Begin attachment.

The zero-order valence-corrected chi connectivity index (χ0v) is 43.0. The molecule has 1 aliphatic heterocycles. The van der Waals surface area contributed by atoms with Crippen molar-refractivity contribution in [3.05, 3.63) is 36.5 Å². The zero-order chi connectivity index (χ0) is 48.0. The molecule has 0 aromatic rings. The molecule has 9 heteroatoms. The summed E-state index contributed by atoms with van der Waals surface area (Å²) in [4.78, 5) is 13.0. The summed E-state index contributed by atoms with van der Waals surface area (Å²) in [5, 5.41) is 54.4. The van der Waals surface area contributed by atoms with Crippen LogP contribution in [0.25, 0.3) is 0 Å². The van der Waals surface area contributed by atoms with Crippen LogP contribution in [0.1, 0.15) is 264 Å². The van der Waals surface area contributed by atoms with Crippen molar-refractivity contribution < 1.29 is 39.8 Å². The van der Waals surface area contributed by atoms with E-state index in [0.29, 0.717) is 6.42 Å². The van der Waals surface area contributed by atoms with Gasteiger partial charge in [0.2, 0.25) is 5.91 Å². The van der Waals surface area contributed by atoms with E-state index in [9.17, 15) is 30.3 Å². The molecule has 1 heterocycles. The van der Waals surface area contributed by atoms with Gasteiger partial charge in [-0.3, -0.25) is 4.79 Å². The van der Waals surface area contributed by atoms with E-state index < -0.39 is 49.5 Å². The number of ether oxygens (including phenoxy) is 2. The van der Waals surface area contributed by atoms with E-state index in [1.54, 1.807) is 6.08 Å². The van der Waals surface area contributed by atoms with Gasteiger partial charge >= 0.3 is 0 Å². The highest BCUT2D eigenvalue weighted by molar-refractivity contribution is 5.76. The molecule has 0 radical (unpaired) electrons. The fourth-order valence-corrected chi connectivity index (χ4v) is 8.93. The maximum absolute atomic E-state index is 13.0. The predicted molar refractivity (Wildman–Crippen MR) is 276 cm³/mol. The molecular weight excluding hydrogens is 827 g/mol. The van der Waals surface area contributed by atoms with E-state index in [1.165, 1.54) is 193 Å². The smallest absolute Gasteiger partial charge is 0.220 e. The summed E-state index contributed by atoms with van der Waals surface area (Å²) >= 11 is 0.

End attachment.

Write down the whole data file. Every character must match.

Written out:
The zero-order valence-corrected chi connectivity index (χ0v) is 43.0. The molecule has 1 aliphatic heterocycles. The van der Waals surface area contributed by atoms with Crippen molar-refractivity contribution in [3.05, 3.63) is 36.5 Å². The zero-order chi connectivity index (χ0) is 48.0. The molecule has 0 aromatic rings. The molecule has 9 heteroatoms. The summed E-state index contributed by atoms with van der Waals surface area (Å²) in [4.78, 5) is 13.0. The summed E-state index contributed by atoms with van der Waals surface area (Å²) in [5, 5.41) is 54.4. The van der Waals surface area contributed by atoms with Crippen LogP contribution in [0.25, 0.3) is 0 Å². The van der Waals surface area contributed by atoms with Crippen LogP contribution in [0.1, 0.15) is 264 Å². The van der Waals surface area contributed by atoms with Crippen molar-refractivity contribution < 1.29 is 39.8 Å². The van der Waals surface area contributed by atoms with E-state index in [0.29, 0.717) is 6.42 Å². The van der Waals surface area contributed by atoms with Gasteiger partial charge in [0.2, 0.25) is 5.91 Å². The van der Waals surface area contributed by atoms with E-state index in [9.17, 15) is 30.3 Å². The molecule has 1 heterocycles. The van der Waals surface area contributed by atoms with Gasteiger partial charge in [-0.3, -0.25) is 4.79 Å². The van der Waals surface area contributed by atoms with E-state index < -0.39 is 49.5 Å². The number of ether oxygens (including phenoxy) is 2. The van der Waals surface area contributed by atoms with E-state index in [1.54, 1.807) is 6.08 Å². The van der Waals surface area contributed by atoms with Gasteiger partial charge >= 0.3 is 0 Å². The highest BCUT2D eigenvalue weighted by molar-refractivity contribution is 5.76. The molecule has 0 radical (unpaired) electrons. The fourth-order valence-corrected chi connectivity index (χ4v) is 8.93. The maximum absolute atomic E-state index is 13.0. The predicted molar refractivity (Wildman–Crippen MR) is 276 cm³/mol. The molecular weight excluding hydrogens is 827 g/mol. The van der Waals surface area contributed by atoms with E-state index in [1.165, 1.54) is 193 Å². The smallest absolute Gasteiger partial charge is 0.220 e. The summed E-state index contributed by atoms with van der Waals surface area (Å²) >= 11 is 0.